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Judge to rule on Sikhala application for exception to charge

by Staff reporter
04 Feb 2020 at 05:39hrs | Views
The trial of MDC-Alliance national vice chair Job Sikhala, who is facing charges of subverting the constitutionally-elected Government, kicked-off yesterday at the Masvingo High Court, with his defence applying for exception to the charge.

Appearing before senior Masvingo judge Justice Garainesu Mawadze, Sikhala pleaded not guilty to the charge of subversion. Justice Mawadze remanded the Zengeza West legislator to February 14.

Sikhala is still on $5 000 bail given to him by Bikita magistrate Marewanazvo Gofa when he first appeared at the Bikita Magistrates Court in July last year on the same charge.

Justice Mawadze, who was sitting with assessors Messrs Samuel Mutomba and Elias Gweru, said the postponement would allow the court to have ample time to determine whether or not the utterances made by Sikhala were criminal in nature.

Both the State and the defence would use the time to assess heads of arguments before commencement of the full trial.

Sikhala's defence team led by Ms Beatrice Mtetwa applied for exception to the subversion charge, arguing that the utterances he made at a political rally at Mandadzaka Business Centre in Bikita last year did not constitute a crime.

Justice Mawadze said: "I think we need time to assess whether the utterances made by the accused warrant a full trial or should be dismissed. I, therefore, propose that the matter be postponed to February 14."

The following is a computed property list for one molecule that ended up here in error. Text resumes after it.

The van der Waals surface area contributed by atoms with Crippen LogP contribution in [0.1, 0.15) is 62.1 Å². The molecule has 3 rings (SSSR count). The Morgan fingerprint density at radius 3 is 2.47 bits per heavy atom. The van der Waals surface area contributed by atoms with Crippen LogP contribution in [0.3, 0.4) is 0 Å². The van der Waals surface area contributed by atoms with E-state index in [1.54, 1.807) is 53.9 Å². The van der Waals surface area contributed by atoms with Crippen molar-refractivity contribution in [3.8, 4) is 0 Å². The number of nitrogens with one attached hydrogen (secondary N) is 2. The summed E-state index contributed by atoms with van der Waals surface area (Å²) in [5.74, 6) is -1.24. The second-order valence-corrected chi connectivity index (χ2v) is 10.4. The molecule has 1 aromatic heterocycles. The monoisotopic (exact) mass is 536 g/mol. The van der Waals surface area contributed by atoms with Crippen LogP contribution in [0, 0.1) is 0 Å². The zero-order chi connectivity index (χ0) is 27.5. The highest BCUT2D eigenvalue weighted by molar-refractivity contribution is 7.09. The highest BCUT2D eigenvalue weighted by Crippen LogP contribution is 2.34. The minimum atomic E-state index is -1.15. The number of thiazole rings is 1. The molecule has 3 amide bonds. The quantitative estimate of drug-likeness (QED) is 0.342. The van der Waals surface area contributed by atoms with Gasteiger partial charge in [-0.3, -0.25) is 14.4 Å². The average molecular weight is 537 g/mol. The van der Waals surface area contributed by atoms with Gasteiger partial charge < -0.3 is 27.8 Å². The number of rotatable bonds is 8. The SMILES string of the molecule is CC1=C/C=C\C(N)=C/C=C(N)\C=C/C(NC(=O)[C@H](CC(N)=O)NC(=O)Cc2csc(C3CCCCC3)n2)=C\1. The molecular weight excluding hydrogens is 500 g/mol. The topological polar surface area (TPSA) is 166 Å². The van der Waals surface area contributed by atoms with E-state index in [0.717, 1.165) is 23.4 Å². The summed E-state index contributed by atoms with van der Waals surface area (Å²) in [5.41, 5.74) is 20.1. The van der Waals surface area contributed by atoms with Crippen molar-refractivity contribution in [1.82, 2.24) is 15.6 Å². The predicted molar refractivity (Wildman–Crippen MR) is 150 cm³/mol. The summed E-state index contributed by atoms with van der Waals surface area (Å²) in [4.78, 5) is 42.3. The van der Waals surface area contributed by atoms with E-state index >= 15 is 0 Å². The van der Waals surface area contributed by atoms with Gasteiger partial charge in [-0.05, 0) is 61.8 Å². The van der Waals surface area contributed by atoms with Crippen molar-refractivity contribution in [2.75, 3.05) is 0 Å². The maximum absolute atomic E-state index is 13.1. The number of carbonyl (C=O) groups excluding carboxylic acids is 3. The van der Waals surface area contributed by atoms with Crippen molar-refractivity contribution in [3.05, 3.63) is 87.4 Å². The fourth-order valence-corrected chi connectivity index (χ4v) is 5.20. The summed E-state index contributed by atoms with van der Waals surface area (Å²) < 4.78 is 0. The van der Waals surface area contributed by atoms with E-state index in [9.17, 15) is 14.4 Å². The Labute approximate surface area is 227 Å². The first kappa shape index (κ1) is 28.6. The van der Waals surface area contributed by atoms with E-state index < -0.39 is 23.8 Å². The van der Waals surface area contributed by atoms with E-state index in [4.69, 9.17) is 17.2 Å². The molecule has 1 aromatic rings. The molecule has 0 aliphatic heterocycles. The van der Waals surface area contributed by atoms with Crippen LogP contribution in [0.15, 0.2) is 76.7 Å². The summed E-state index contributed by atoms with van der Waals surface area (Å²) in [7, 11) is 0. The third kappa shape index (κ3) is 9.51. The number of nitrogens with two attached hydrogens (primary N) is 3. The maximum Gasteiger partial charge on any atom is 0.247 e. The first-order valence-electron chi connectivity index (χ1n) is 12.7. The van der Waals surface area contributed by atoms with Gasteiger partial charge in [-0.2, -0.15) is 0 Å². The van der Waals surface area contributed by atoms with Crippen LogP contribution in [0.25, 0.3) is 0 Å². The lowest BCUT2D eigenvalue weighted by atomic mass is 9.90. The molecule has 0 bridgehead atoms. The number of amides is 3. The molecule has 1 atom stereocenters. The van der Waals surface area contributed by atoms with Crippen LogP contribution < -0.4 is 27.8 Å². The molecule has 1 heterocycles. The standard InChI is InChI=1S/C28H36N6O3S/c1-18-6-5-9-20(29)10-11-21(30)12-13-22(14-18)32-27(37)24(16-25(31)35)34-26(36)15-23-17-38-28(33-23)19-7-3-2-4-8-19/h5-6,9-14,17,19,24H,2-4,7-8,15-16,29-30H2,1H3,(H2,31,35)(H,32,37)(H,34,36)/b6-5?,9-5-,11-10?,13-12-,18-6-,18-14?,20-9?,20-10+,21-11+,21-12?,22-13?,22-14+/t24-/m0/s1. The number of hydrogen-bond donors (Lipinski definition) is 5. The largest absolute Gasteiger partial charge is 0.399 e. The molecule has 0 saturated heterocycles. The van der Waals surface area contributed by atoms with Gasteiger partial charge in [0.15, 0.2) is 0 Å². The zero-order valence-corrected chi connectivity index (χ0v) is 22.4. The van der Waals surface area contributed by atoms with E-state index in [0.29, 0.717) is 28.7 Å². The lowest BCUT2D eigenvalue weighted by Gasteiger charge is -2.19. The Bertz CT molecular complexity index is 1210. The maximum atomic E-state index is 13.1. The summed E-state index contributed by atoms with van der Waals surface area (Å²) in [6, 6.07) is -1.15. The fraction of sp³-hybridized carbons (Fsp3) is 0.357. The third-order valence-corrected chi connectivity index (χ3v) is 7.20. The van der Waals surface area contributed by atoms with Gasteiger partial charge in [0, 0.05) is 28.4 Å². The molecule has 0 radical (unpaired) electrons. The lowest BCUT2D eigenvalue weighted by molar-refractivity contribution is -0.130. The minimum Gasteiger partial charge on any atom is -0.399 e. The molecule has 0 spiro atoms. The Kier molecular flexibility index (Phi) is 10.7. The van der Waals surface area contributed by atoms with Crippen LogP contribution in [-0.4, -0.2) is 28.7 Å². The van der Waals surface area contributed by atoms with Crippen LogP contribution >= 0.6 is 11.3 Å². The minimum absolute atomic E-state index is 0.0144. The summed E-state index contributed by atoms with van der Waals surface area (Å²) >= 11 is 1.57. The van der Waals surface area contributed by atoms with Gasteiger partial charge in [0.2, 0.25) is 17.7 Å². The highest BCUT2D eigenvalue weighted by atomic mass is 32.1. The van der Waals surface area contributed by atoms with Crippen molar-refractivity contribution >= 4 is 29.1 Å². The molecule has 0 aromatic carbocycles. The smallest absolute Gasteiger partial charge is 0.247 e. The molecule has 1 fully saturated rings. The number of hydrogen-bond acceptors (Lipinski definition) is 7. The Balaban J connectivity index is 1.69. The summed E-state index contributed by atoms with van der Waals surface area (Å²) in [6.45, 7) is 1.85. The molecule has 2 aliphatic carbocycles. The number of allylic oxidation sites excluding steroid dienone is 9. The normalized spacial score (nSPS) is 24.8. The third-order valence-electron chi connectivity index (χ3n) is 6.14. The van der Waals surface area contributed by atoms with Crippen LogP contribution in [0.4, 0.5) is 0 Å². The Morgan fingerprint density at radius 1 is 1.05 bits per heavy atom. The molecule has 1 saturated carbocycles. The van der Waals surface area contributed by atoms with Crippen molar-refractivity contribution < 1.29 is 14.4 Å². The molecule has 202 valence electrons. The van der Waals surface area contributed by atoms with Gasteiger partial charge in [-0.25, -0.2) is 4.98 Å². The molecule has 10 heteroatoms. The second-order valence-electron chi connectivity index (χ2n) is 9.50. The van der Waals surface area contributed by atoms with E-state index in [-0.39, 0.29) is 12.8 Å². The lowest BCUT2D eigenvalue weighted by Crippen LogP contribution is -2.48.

Representing the State, Mr Tawanda Zvekare said Sikhala allegedly told the rally that he would overthrow the Government of President Mnangagwa before the next election. Mr Zvekare said Sikhala was serious about his utterances as he emphasised that there was going to be a war against the incumbent.

"According to Section 89 of the Constitution, President Mnangagwa is Head of State and Government and Commander-In-Chief of the Defence Forces, and that is inseparable," he said.

"My Lord, the point I want to drive home is that you cannot separate him (President Mnangagwa) from Government as the defence counsel wants the court to believe.

"The accused indeed was directing his utterances at President Mnangagwa and his Government. It will be naive, therefore, for the defence counsel to suggest that the President and Government are two separate things."

This was after Ms Mtetwa argued that Sikhala's utterances were directed to President Mnangagwa as an individual, and not necessarily the Government he presented.

"My client indeed made the said utterances, but they were directed at President Mnangagwa and not his Government," she said.

"President Mnangagwa is separable from his Government as provided for in the Constitution.

"The accused, as a Member of Parliament, has the privilege of passing a vote of no confidence on the President and his utterances were reflective of such privileges in Parliament and not by any means meant to be implemented violently."

Ms Mtetwa argued that what Sikhala said was not criminal. Police maintained a heavy presence outside the High Court during Sikhala's court appearance after rowdy MDC-Alliance supporters tried to cause commotion.

The youths were whistling and chanting party slogans, forcing the police to barricade all roads leading to the High Court. There were brief running battles between the police and the MDC-Alliance youths outside the courtroom.

Calm at the superior court returned when the youths dispersed at the end of the proceedings.

Sikhala later addressed a small crowd at the Civic Centre, where he claimed that the Government was undemocratic and wanted to cripple the opposition.

Source - the herald